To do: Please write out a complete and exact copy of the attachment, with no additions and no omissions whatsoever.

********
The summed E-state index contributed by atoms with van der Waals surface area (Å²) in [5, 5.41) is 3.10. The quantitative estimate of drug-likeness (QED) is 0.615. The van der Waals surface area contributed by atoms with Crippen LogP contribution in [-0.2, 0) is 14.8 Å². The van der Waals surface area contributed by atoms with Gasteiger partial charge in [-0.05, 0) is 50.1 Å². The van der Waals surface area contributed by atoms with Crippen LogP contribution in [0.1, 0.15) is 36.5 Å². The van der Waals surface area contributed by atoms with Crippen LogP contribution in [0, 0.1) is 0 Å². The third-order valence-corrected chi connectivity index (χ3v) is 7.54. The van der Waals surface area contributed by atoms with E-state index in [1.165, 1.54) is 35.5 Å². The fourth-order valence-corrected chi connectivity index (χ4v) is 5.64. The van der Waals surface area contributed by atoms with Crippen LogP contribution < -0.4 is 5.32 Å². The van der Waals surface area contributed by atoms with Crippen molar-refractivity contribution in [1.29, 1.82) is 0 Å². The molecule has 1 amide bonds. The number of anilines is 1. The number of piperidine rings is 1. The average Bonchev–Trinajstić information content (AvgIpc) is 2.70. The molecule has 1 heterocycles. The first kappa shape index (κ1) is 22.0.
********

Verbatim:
The summed E-state index contributed by atoms with van der Waals surface area (Å²) in [5, 5.41) is 3.10. The quantitative estimate of drug-likeness (QED) is 0.615. The van der Waals surface area contributed by atoms with Crippen LogP contribution in [-0.2, 0) is 14.8 Å². The van der Waals surface area contributed by atoms with Gasteiger partial charge in [-0.05, 0) is 50.1 Å². The van der Waals surface area contributed by atoms with Crippen LogP contribution in [0.1, 0.15) is 36.5 Å². The van der Waals surface area contributed by atoms with Crippen LogP contribution in [0, 0.1) is 0 Å². The third-order valence-corrected chi connectivity index (χ3v) is 7.54. The van der Waals surface area contributed by atoms with E-state index in [1.165, 1.54) is 35.5 Å². The fourth-order valence-corrected chi connectivity index (χ4v) is 5.64. The van der Waals surface area contributed by atoms with Crippen LogP contribution < -0.4 is 5.32 Å². The van der Waals surface area contributed by atoms with Crippen molar-refractivity contribution in [1.29, 1.82) is 0 Å². The molecule has 1 amide bonds. The number of anilines is 1. The number of piperidine rings is 1. The average Bonchev–Trinajstić information content (AvgIpc) is 2.70. The molecule has 1 heterocycles. The first kappa shape index (κ1) is 22.0.